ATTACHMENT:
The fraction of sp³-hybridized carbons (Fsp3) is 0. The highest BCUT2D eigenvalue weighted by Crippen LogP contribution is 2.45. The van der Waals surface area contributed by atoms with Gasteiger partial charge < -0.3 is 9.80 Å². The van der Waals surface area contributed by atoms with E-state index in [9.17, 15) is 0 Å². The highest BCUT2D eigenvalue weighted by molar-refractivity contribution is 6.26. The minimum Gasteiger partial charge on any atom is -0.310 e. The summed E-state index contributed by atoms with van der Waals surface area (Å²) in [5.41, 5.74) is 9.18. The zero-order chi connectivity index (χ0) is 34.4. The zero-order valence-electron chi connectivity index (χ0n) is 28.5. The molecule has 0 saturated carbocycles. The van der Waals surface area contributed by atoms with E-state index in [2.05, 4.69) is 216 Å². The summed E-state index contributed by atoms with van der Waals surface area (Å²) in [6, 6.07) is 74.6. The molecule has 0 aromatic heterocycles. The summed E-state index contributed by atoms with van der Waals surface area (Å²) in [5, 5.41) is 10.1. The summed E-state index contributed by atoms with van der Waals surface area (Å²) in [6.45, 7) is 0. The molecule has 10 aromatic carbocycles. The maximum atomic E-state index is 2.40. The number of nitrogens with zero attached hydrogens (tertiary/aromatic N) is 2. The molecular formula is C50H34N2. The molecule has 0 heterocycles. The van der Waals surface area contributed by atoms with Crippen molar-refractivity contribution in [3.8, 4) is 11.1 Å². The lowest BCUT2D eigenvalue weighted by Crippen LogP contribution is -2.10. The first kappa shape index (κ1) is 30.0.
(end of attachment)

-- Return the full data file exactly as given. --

The fraction of sp³-hybridized carbons (Fsp3) is 0. The highest BCUT2D eigenvalue weighted by Crippen LogP contribution is 2.45. The van der Waals surface area contributed by atoms with Gasteiger partial charge < -0.3 is 9.80 Å². The van der Waals surface area contributed by atoms with E-state index in [9.17, 15) is 0 Å². The highest BCUT2D eigenvalue weighted by molar-refractivity contribution is 6.26. The minimum Gasteiger partial charge on any atom is -0.310 e. The summed E-state index contributed by atoms with van der Waals surface area (Å²) in [5.41, 5.74) is 9.18. The zero-order chi connectivity index (χ0) is 34.4. The zero-order valence-electron chi connectivity index (χ0n) is 28.5. The molecule has 0 saturated carbocycles. The van der Waals surface area contributed by atoms with E-state index in [2.05, 4.69) is 216 Å². The summed E-state index contributed by atoms with van der Waals surface area (Å²) in [6, 6.07) is 74.6. The molecule has 0 aromatic heterocycles. The summed E-state index contributed by atoms with van der Waals surface area (Å²) in [5, 5.41) is 10.1. The summed E-state index contributed by atoms with van der Waals surface area (Å²) in [6.45, 7) is 0. The molecule has 10 aromatic carbocycles. The maximum atomic E-state index is 2.40. The number of nitrogens with zero attached hydrogens (tertiary/aromatic N) is 2. The molecular formula is C50H34N2. The molecule has 0 heterocycles. The van der Waals surface area contributed by atoms with Crippen molar-refractivity contribution in [3.8, 4) is 11.1 Å². The lowest BCUT2D eigenvalue weighted by Crippen LogP contribution is -2.10. The first kappa shape index (κ1) is 30.0.